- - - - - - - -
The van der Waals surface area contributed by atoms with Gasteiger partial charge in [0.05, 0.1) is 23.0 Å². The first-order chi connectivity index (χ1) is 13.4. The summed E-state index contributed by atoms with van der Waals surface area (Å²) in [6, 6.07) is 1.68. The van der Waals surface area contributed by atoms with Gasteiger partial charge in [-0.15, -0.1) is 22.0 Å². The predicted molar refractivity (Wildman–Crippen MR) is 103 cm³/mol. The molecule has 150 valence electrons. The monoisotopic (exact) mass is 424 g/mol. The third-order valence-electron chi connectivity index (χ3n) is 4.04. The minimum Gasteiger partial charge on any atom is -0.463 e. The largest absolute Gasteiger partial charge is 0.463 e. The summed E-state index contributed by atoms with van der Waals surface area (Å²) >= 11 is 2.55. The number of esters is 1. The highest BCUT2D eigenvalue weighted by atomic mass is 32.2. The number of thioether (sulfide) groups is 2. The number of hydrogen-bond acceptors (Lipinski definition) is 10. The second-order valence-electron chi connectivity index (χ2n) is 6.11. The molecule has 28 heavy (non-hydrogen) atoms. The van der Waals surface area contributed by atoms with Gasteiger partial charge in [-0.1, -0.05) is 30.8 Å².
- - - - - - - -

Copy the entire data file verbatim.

The van der Waals surface area contributed by atoms with Gasteiger partial charge in [0.05, 0.1) is 23.0 Å². The first-order chi connectivity index (χ1) is 13.4. The summed E-state index contributed by atoms with van der Waals surface area (Å²) in [6, 6.07) is 1.68. The van der Waals surface area contributed by atoms with Gasteiger partial charge in [-0.15, -0.1) is 22.0 Å². The predicted molar refractivity (Wildman–Crippen MR) is 103 cm³/mol. The molecule has 150 valence electrons. The monoisotopic (exact) mass is 424 g/mol. The third-order valence-electron chi connectivity index (χ3n) is 4.04. The minimum Gasteiger partial charge on any atom is -0.463 e. The largest absolute Gasteiger partial charge is 0.463 e. The summed E-state index contributed by atoms with van der Waals surface area (Å²) >= 11 is 2.55. The number of esters is 1. The highest BCUT2D eigenvalue weighted by atomic mass is 32.2. The number of thioether (sulfide) groups is 2. The number of hydrogen-bond acceptors (Lipinski definition) is 10. The second-order valence-electron chi connectivity index (χ2n) is 6.11. The molecule has 28 heavy (non-hydrogen) atoms. The van der Waals surface area contributed by atoms with Gasteiger partial charge in [-0.1, -0.05) is 30.8 Å².